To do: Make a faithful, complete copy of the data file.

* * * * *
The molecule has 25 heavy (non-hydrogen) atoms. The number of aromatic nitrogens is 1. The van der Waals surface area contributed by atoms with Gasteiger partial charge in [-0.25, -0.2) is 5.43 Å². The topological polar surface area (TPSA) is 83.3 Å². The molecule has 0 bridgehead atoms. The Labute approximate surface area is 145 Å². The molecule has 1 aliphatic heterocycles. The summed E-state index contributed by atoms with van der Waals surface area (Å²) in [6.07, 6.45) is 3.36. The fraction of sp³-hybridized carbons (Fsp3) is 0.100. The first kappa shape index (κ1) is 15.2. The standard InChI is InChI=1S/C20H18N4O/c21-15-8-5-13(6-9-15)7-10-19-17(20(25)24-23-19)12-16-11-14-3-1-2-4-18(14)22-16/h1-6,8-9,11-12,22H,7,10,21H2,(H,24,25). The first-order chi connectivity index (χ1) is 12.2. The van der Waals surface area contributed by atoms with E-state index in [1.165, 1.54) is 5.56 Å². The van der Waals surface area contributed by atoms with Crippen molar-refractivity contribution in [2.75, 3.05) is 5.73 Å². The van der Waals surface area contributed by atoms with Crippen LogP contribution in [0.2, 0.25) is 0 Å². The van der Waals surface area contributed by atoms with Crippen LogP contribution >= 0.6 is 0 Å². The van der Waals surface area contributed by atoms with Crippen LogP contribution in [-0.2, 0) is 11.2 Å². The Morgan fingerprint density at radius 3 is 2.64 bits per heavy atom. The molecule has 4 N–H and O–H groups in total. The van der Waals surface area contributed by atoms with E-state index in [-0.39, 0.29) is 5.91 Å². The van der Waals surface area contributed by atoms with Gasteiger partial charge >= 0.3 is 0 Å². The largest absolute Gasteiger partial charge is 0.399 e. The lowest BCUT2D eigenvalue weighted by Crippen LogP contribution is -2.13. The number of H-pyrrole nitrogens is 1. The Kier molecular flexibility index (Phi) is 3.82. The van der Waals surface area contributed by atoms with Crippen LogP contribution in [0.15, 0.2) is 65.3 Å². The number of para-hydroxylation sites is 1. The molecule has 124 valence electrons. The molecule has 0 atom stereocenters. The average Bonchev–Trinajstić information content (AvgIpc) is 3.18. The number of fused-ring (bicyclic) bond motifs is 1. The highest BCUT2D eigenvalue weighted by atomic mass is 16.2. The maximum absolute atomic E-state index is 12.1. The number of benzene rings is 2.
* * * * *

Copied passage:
The molecule has 25 heavy (non-hydrogen) atoms. The number of aromatic nitrogens is 1. The van der Waals surface area contributed by atoms with Gasteiger partial charge in [-0.25, -0.2) is 5.43 Å². The topological polar surface area (TPSA) is 83.3 Å². The molecule has 0 bridgehead atoms. The Labute approximate surface area is 145 Å². The molecule has 1 aliphatic heterocycles. The summed E-state index contributed by atoms with van der Waals surface area (Å²) in [6.07, 6.45) is 3.36. The fraction of sp³-hybridized carbons (Fsp3) is 0.100. The first kappa shape index (κ1) is 15.2. The standard InChI is InChI=1S/C20H18N4O/c21-15-8-5-13(6-9-15)7-10-19-17(20(25)24-23-19)12-16-11-14-3-1-2-4-18(14)22-16/h1-6,8-9,11-12,22H,7,10,21H2,(H,24,25). The first-order chi connectivity index (χ1) is 12.2. The van der Waals surface area contributed by atoms with E-state index in [1.165, 1.54) is 5.56 Å². The van der Waals surface area contributed by atoms with Crippen molar-refractivity contribution in [2.75, 3.05) is 5.73 Å². The van der Waals surface area contributed by atoms with Crippen LogP contribution in [0.2, 0.25) is 0 Å². The van der Waals surface area contributed by atoms with Crippen LogP contribution >= 0.6 is 0 Å². The van der Waals surface area contributed by atoms with Crippen LogP contribution in [-0.2, 0) is 11.2 Å². The Morgan fingerprint density at radius 3 is 2.64 bits per heavy atom. The molecule has 4 N–H and O–H groups in total. The van der Waals surface area contributed by atoms with E-state index in [-0.39, 0.29) is 5.91 Å². The van der Waals surface area contributed by atoms with Gasteiger partial charge >= 0.3 is 0 Å². The largest absolute Gasteiger partial charge is 0.399 e. The lowest BCUT2D eigenvalue weighted by Crippen LogP contribution is -2.13. The number of H-pyrrole nitrogens is 1. The Kier molecular flexibility index (Phi) is 3.82. The van der Waals surface area contributed by atoms with Crippen LogP contribution in [0.15, 0.2) is 65.3 Å². The number of para-hydroxylation sites is 1. The molecule has 124 valence electrons. The molecule has 0 atom stereocenters. The average Bonchev–Trinajstić information content (AvgIpc) is 3.18. The number of fused-ring (bicyclic) bond motifs is 1. The highest BCUT2D eigenvalue weighted by atomic mass is 16.2. The maximum absolute atomic E-state index is 12.1. The number of benzene rings is 2.